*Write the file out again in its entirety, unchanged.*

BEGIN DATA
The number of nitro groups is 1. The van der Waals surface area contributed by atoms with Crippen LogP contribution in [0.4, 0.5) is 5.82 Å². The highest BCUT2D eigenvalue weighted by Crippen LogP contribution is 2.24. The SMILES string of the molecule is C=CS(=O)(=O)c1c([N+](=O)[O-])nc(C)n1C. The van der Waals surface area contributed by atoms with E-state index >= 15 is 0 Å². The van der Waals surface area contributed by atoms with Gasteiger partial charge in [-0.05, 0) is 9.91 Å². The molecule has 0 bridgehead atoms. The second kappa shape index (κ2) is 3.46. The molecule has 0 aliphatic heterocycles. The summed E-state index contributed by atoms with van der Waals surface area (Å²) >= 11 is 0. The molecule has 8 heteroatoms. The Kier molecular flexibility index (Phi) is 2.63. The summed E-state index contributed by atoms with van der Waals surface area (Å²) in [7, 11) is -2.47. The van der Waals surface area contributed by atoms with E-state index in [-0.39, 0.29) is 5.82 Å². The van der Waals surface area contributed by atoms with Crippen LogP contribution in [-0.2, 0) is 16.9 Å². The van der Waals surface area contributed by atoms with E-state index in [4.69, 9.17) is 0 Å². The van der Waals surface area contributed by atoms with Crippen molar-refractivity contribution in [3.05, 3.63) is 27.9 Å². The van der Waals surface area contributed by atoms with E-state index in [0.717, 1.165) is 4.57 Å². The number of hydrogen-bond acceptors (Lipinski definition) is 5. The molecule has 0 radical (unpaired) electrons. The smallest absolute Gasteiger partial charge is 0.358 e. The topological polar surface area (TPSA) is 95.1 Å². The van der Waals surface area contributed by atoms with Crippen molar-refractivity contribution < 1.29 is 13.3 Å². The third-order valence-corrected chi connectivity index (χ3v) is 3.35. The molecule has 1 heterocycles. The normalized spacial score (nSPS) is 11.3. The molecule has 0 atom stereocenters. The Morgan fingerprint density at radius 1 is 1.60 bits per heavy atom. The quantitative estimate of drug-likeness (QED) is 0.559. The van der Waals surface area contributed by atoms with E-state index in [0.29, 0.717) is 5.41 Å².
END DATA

The number of nitro groups is 1. The van der Waals surface area contributed by atoms with Crippen LogP contribution in [0.4, 0.5) is 5.82 Å². The highest BCUT2D eigenvalue weighted by Crippen LogP contribution is 2.24. The SMILES string of the molecule is C=CS(=O)(=O)c1c([N+](=O)[O-])nc(C)n1C. The van der Waals surface area contributed by atoms with E-state index >= 15 is 0 Å². The van der Waals surface area contributed by atoms with Gasteiger partial charge in [-0.05, 0) is 9.91 Å². The molecule has 0 bridgehead atoms. The second kappa shape index (κ2) is 3.46. The molecule has 0 aliphatic heterocycles. The summed E-state index contributed by atoms with van der Waals surface area (Å²) >= 11 is 0. The molecule has 8 heteroatoms. The Kier molecular flexibility index (Phi) is 2.63. The summed E-state index contributed by atoms with van der Waals surface area (Å²) in [7, 11) is -2.47. The van der Waals surface area contributed by atoms with E-state index in [-0.39, 0.29) is 5.82 Å². The van der Waals surface area contributed by atoms with Crippen LogP contribution in [-0.2, 0) is 16.9 Å². The van der Waals surface area contributed by atoms with E-state index in [4.69, 9.17) is 0 Å². The van der Waals surface area contributed by atoms with Crippen molar-refractivity contribution in [3.05, 3.63) is 27.9 Å². The van der Waals surface area contributed by atoms with E-state index in [0.717, 1.165) is 4.57 Å². The number of hydrogen-bond acceptors (Lipinski definition) is 5. The molecule has 0 radical (unpaired) electrons. The smallest absolute Gasteiger partial charge is 0.358 e. The topological polar surface area (TPSA) is 95.1 Å². The van der Waals surface area contributed by atoms with Crippen molar-refractivity contribution < 1.29 is 13.3 Å². The third-order valence-corrected chi connectivity index (χ3v) is 3.35. The molecule has 1 heterocycles. The normalized spacial score (nSPS) is 11.3. The molecule has 0 atom stereocenters. The Morgan fingerprint density at radius 1 is 1.60 bits per heavy atom. The quantitative estimate of drug-likeness (QED) is 0.559. The van der Waals surface area contributed by atoms with E-state index in [0.29, 0.717) is 5.41 Å².